Imagine Dragons unleash a firestorm on Lake Tahoe

The Imagine Dragons rock Harveys Outdoor Arena July 18. Tahoe Onstage images by Tim Parsons

The Imagine Dragons rock Harveys Outdoor Arena July 18. Tahoe Onstage images by Tim Parsons

A thunderstorm rattled Lake Tahoe on Saturday. But instead of scattering, a crowd of thousands stood up and roared.

On this occasion, Mother Nature didn’t provide the electrical energy. The Imagine Dragons took care of that. The Dragons were preaching through the choir, and the message was packed with some serious stuff: fame and fortune, greed, depression, and a nuclear knockout that ended it all.

The congregation took it all in. Many had gathered earlier in the day to rub elbows with celebrities at the American Century Championship at nearby Edgewood Tahoe Golf Course. As the sun set, the masses assembled at Harveys Outdoor Arena and the Imagine Dragons took the pulpit to deliver its alt-rock sermon.

“It’s time to begin, isn’t it?” singer Dan Reynolds asked in the opening tune, “It’s Time,” from the Dragons’ debut 2012 album “Night Visions.” The record racked up double-platinum sales. Two years later, this February, the group released “Smoke + Mirrors” and the Dragons have crisscrossed the country this summer to share their wisdom with all who would listen.

“I don’t ever wanna let you down. I don’t ever wanna leave this town. ‘Cause after all, this city never sleeps at night.” Reynolds may have been speaking of Las Vegas, where the band is based, but the Lake Tahoe show was a homecoming of sorts, too. Reynolds is a fourth-generation Nevadan. His wife, Aja Volkman, and their 2-year-old daughter Arrow were enjoying the show. And bass player Ben McKee, who hails from the sleepy hamlet of Foresthill in the Sierra Nevada foothills, now lives in Tahoe Meadows. “Ten minutes that way,” McKee pointed.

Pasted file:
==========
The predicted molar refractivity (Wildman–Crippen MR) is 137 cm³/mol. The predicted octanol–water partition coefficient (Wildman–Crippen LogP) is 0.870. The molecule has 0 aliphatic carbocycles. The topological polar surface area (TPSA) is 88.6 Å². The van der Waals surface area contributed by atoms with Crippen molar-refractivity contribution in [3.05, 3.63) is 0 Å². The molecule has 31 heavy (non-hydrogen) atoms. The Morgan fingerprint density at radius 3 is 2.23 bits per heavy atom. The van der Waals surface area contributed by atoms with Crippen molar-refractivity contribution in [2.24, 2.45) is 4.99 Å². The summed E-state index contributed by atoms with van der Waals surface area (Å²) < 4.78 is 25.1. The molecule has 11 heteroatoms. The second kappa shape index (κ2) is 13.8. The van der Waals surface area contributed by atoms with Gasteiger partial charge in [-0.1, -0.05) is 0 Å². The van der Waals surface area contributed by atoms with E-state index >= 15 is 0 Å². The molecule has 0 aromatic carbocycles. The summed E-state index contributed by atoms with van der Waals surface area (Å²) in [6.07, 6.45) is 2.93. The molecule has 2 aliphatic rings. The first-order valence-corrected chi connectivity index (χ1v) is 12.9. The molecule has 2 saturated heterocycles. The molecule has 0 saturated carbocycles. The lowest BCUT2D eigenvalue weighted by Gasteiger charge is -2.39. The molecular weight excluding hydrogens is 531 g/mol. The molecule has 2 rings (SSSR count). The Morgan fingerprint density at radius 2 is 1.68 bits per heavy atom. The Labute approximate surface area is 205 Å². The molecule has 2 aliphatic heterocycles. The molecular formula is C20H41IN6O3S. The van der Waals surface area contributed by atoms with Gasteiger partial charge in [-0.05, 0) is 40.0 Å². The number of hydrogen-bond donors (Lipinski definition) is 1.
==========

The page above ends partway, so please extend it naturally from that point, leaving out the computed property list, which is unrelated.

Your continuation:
“Shots,” a hit song from “Smoke + Mirrors,” rang out next. Reynolds apologized: “I’m sorry for everything, oh everything I’ve done. From the second I was born it seems I had a loaded gun. And then I shot, shot, shot a hole through everything I love.”

Imagine Dragons is known for looking inward and spilling it all out. Reynolds admitted his longtime battle with depression and implored others to carry on. “Many people struggle with depression every day,” he said. “Here’s to you. Keep waking up every day. It’s not the end all, be all.”

He wrote a song about it, “Release.” Reynolds rolled it out: “Twenty miles from anyone. Set my sights on the setting sun. Heaven talks but not to me. Cause heaven knows nothing good comes for free… Is there nothing good in me? I’ve let me down, down, down, down…”

But the energy on stage was up, up, up. Reynolds stood up front and apart from bandmates at some recent shows, but was all over the stage on Saturday, hopping up on a sound monitor when he had a point to make. On two occasions, the entire band – with the exception of touring keyboard player Will Wells – pounded on drums. Percussionist Daniel Platzman had some helping hands from Reynolds, McKee and guitarist Wayne Sermon. The Dragons were “On Top Of The World.”

“Been dreaming of this since a child,” Reynolds sang. “I’m on top of the world.”

But with the highs come the lows and a price that must be paid. “Demons” deals with the “beast inside… there’s no where we can hide.”

“No matter what we breed, we are still made of greed. This is my kingdom come…”

“Gold” ponders what happens “when … everything you touch turns to gold.”

“First comes the blessing of all that you’ve dreamed. But then comes the curses of diamonds and rings… Who can you trust? Who can you trust?”

A heavy topic, fame and fortune. Even heavier was the Imagine Dragons’ closing song, “Radioactive,” which earned the band a 2014 Grammy for best rock performance. Concertgoers already were firmly planted on their feet. They could feel the vibrations. “This is it, the apocalypse. Whoa.”

“I’m waking up. I feel it in my bones. Enough to make my system blow. Welcome to the new age… Whoa, oh, oh, oh, I’m radioactive, radioactive… I raise my flag and dye my clothes. It’s a revolution, I suppose. We’re painted red to fit right in. Whoa…”

Reynolds and Sermon took turns pounding a huge base drum at the end of the song, with McKee and Platzman joining in the circle. Wells dug deep to carry the tune on the keyboard. In the end, when it was over, the stage was painted red and the Dragons departed. Radioactive.

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About Randy Hashagen

Tahoe Onstage copy chief Randy Hashagen, a former Bay Area journalist, walked away from his career to become a crazy cab driver. He's still barnstorming, but his wing-walking days are over. Lately, he has been watching the world flow through Lake Tahoe since 2012.

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